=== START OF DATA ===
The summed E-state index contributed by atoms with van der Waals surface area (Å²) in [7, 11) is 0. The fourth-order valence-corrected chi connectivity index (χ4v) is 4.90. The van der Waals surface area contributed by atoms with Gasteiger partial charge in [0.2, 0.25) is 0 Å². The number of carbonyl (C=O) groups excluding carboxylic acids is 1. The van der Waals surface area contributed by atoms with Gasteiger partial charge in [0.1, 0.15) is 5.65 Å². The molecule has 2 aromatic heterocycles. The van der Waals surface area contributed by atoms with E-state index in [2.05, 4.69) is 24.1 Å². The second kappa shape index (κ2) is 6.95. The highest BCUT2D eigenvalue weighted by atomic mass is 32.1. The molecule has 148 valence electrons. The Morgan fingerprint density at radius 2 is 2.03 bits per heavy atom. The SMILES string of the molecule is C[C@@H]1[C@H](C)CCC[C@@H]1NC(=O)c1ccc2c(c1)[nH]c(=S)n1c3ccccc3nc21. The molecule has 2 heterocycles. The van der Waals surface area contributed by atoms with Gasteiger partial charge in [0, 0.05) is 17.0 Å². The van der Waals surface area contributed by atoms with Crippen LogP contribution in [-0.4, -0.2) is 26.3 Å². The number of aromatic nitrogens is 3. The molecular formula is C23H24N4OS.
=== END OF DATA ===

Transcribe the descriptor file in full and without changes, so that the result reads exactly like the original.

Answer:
The summed E-state index contributed by atoms with van der Waals surface area (Å²) in [7, 11) is 0. The fourth-order valence-corrected chi connectivity index (χ4v) is 4.90. The van der Waals surface area contributed by atoms with Gasteiger partial charge in [0.2, 0.25) is 0 Å². The number of carbonyl (C=O) groups excluding carboxylic acids is 1. The van der Waals surface area contributed by atoms with Gasteiger partial charge in [0.1, 0.15) is 5.65 Å². The molecule has 2 aromatic heterocycles. The van der Waals surface area contributed by atoms with E-state index in [2.05, 4.69) is 24.1 Å². The second kappa shape index (κ2) is 6.95. The highest BCUT2D eigenvalue weighted by atomic mass is 32.1. The molecule has 148 valence electrons. The Morgan fingerprint density at radius 2 is 2.03 bits per heavy atom. The SMILES string of the molecule is C[C@@H]1[C@H](C)CCC[C@@H]1NC(=O)c1ccc2c(c1)[nH]c(=S)n1c3ccccc3nc21. The molecule has 2 heterocycles. The van der Waals surface area contributed by atoms with Gasteiger partial charge in [0, 0.05) is 17.0 Å². The van der Waals surface area contributed by atoms with Crippen LogP contribution in [-0.4, -0.2) is 26.3 Å². The number of aromatic nitrogens is 3. The molecular formula is C23H24N4OS.